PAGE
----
"This is an 'X File' kind of thing," said Beckjord, referring to the former television show about paranormal events. Bigfoot, he believes, can change form, partly to conform with what the viewer is thinking.

Korff, for one, believes the controversy over the existence of Bigfoot will be put to rest soon. It will all come to light, he said, when author Long, Heironimus and several other people - including the man who claims he made the gorilla suit - tell their account on a national television special.

"This is a huge story" Korff said. "And the Bigfoot market is now dead."

Section: Main/Home FrontPage: A1
Record Number: 101377BBFAFFD288Copyright, 2004, Yakima Herald-Republic. All Rights Reserved.

Yakima Herald-Republic (WA)-October 7, 2004
Author: Leah Ward

Bigfoot Hoax Goes in Halls of Hooey



The Yakima man who made history and legend 37 years ago by walking in Bigfoot's flat feet donned the costume again this week to put the hoax firmly in the halls of hooey.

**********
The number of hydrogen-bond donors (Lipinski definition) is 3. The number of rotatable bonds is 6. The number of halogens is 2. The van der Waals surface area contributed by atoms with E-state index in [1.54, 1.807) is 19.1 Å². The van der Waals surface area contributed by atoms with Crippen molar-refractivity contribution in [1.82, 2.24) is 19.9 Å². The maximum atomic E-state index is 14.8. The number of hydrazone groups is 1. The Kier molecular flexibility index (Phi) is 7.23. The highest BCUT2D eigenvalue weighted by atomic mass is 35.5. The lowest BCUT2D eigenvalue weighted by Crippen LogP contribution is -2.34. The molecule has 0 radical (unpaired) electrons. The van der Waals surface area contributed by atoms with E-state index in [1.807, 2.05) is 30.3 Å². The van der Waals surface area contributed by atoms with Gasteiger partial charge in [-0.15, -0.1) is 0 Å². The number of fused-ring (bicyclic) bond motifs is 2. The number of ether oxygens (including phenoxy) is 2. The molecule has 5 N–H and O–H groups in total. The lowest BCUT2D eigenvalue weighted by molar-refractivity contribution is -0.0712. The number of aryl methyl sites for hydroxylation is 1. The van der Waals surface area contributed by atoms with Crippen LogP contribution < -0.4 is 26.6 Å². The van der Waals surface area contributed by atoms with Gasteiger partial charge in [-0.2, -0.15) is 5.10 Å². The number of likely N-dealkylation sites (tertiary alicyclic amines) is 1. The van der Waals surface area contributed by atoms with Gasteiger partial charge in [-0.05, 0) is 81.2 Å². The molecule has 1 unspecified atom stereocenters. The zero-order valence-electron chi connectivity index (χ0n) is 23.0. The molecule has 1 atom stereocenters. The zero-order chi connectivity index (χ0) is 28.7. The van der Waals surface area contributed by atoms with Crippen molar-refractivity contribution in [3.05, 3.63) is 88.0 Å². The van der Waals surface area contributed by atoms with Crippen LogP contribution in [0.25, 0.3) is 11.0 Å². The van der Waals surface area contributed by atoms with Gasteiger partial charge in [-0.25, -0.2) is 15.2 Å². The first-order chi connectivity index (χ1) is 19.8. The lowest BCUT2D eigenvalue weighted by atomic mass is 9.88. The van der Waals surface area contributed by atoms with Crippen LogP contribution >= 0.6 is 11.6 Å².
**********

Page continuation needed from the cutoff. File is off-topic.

"I kept it quiet for all those years, but it wasn't a secret to most of the people around here," 63-year-old Bob Heironimus said Wednesday at his West Valley home.

The tall cowboy walked the lumbering Bigfoot walk for filmmakers and anti-Bigfoot authors Tuesday on private property near Rimrock Lake. The group's goal is to make the film behind the film, that 60-second grainy image made in 1967 by a "chronically unemployed ex-rodeo cowboy" from Yakima named Roger Patterson.

Patterson, see, was a prankster who thought he could make a million dollars by distributing the Bigfoot film nationally. Enough audiences saw the image of the hairy primate that it became an object of mythic proportions for some and gargantuan sarcasm for others.

Heironimus said Patterson promised him $1,000 from the takings, "but I never saw a dime."

The two kind of fell out after that, in part because Patterson became sick with cancer and died in 1972. But as cheated as Heironimus felt, his word was his word. "I promised Roger I would keep it a secret," he said.